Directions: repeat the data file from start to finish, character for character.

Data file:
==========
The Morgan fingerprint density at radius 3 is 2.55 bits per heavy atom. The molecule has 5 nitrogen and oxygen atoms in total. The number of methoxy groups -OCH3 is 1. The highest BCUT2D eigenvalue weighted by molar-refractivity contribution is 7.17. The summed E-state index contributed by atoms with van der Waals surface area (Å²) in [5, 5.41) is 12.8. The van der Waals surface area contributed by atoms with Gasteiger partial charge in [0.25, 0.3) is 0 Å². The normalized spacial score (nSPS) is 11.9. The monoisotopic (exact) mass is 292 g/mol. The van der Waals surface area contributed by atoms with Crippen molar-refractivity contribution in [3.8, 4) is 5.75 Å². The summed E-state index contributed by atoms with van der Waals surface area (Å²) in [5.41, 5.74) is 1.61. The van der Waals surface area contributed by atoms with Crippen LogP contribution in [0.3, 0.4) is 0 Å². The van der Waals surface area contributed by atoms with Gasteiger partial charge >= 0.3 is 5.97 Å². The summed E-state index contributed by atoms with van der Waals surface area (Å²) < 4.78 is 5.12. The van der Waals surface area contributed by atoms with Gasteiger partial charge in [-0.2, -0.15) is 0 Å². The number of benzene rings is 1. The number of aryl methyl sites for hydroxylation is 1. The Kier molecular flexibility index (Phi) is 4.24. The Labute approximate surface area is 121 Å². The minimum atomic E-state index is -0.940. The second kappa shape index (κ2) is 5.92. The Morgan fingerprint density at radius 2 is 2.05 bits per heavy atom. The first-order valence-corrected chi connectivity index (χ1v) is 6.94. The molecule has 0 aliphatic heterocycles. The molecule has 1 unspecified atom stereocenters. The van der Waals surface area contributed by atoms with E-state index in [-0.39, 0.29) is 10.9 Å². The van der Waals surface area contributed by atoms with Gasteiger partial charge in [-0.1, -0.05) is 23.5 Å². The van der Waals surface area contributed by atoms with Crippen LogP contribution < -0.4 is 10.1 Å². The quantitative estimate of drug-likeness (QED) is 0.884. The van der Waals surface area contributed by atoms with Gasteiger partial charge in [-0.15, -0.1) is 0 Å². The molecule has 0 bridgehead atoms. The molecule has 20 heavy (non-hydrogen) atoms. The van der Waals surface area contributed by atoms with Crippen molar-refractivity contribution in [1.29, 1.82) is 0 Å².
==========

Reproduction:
The Morgan fingerprint density at radius 3 is 2.55 bits per heavy atom. The molecule has 5 nitrogen and oxygen atoms in total. The number of methoxy groups -OCH3 is 1. The highest BCUT2D eigenvalue weighted by molar-refractivity contribution is 7.17. The summed E-state index contributed by atoms with van der Waals surface area (Å²) in [5, 5.41) is 12.8. The van der Waals surface area contributed by atoms with Gasteiger partial charge in [0.25, 0.3) is 0 Å². The normalized spacial score (nSPS) is 11.9. The monoisotopic (exact) mass is 292 g/mol. The van der Waals surface area contributed by atoms with Crippen molar-refractivity contribution in [3.8, 4) is 5.75 Å². The summed E-state index contributed by atoms with van der Waals surface area (Å²) in [5.41, 5.74) is 1.61. The van der Waals surface area contributed by atoms with Crippen LogP contribution in [0.3, 0.4) is 0 Å². The van der Waals surface area contributed by atoms with Gasteiger partial charge >= 0.3 is 5.97 Å². The summed E-state index contributed by atoms with van der Waals surface area (Å²) < 4.78 is 5.12. The van der Waals surface area contributed by atoms with Gasteiger partial charge in [-0.2, -0.15) is 0 Å². The number of benzene rings is 1. The number of aryl methyl sites for hydroxylation is 1. The Kier molecular flexibility index (Phi) is 4.24. The Labute approximate surface area is 121 Å². The minimum atomic E-state index is -0.940. The second kappa shape index (κ2) is 5.92. The Morgan fingerprint density at radius 2 is 2.05 bits per heavy atom. The first-order valence-corrected chi connectivity index (χ1v) is 6.94. The molecule has 0 aliphatic heterocycles. The molecule has 1 unspecified atom stereocenters. The van der Waals surface area contributed by atoms with E-state index in [-0.39, 0.29) is 10.9 Å². The van der Waals surface area contributed by atoms with Gasteiger partial charge in [-0.1, -0.05) is 23.5 Å². The van der Waals surface area contributed by atoms with Crippen LogP contribution < -0.4 is 10.1 Å². The quantitative estimate of drug-likeness (QED) is 0.884. The van der Waals surface area contributed by atoms with Gasteiger partial charge in [-0.15, -0.1) is 0 Å². The molecule has 0 bridgehead atoms. The molecule has 20 heavy (non-hydrogen) atoms. The van der Waals surface area contributed by atoms with Crippen molar-refractivity contribution in [1.29, 1.82) is 0 Å².